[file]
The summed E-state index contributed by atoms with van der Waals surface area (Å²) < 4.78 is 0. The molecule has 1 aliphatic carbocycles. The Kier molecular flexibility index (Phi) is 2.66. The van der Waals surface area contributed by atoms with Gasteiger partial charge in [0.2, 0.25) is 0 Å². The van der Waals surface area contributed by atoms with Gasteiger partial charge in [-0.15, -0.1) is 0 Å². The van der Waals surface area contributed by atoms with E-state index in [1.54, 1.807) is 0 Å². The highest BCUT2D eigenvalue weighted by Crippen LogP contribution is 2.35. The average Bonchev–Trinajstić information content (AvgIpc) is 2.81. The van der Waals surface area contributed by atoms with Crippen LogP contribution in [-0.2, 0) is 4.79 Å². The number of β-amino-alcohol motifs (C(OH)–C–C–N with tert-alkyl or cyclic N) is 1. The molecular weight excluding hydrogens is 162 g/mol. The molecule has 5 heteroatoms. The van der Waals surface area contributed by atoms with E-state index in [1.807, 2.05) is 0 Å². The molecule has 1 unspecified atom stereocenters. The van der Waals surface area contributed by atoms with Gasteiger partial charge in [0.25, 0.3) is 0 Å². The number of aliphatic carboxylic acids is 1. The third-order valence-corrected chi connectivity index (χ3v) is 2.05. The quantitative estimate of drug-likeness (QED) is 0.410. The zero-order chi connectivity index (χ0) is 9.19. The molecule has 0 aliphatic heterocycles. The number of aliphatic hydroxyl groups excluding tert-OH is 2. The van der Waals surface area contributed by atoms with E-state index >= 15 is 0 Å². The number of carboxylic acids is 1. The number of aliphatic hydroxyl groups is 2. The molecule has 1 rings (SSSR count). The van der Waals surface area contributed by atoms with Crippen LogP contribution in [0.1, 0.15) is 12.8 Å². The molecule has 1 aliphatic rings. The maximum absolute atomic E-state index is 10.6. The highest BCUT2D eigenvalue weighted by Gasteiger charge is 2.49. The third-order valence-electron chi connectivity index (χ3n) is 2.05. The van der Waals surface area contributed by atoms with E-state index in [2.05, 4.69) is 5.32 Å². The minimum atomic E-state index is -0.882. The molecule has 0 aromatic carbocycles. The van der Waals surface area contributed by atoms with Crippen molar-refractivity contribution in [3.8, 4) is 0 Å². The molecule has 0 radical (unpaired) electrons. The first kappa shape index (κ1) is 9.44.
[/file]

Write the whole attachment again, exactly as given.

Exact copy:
The summed E-state index contributed by atoms with van der Waals surface area (Å²) < 4.78 is 0. The molecule has 1 aliphatic carbocycles. The Kier molecular flexibility index (Phi) is 2.66. The van der Waals surface area contributed by atoms with Gasteiger partial charge in [0.2, 0.25) is 0 Å². The van der Waals surface area contributed by atoms with Gasteiger partial charge in [-0.15, -0.1) is 0 Å². The van der Waals surface area contributed by atoms with E-state index in [1.54, 1.807) is 0 Å². The highest BCUT2D eigenvalue weighted by Crippen LogP contribution is 2.35. The average Bonchev–Trinajstić information content (AvgIpc) is 2.81. The van der Waals surface area contributed by atoms with Crippen LogP contribution in [-0.2, 0) is 4.79 Å². The number of β-amino-alcohol motifs (C(OH)–C–C–N with tert-alkyl or cyclic N) is 1. The molecular weight excluding hydrogens is 162 g/mol. The molecule has 5 heteroatoms. The van der Waals surface area contributed by atoms with E-state index in [1.807, 2.05) is 0 Å². The molecule has 1 unspecified atom stereocenters. The van der Waals surface area contributed by atoms with Gasteiger partial charge in [0.25, 0.3) is 0 Å². The number of aliphatic carboxylic acids is 1. The third-order valence-corrected chi connectivity index (χ3v) is 2.05. The quantitative estimate of drug-likeness (QED) is 0.410. The zero-order chi connectivity index (χ0) is 9.19. The molecule has 0 aliphatic heterocycles. The number of aliphatic hydroxyl groups excluding tert-OH is 2. The van der Waals surface area contributed by atoms with E-state index >= 15 is 0 Å². The number of carboxylic acids is 1. The number of aliphatic hydroxyl groups is 2. The molecule has 1 rings (SSSR count). The van der Waals surface area contributed by atoms with Crippen LogP contribution in [0.1, 0.15) is 12.8 Å². The molecule has 1 aliphatic rings. The maximum absolute atomic E-state index is 10.6. The highest BCUT2D eigenvalue weighted by Gasteiger charge is 2.49. The third-order valence-electron chi connectivity index (χ3n) is 2.05. The van der Waals surface area contributed by atoms with E-state index in [2.05, 4.69) is 5.32 Å². The minimum atomic E-state index is -0.882. The molecule has 0 aromatic carbocycles. The van der Waals surface area contributed by atoms with Crippen molar-refractivity contribution in [3.8, 4) is 0 Å². The molecule has 0 radical (unpaired) electrons. The first kappa shape index (κ1) is 9.44.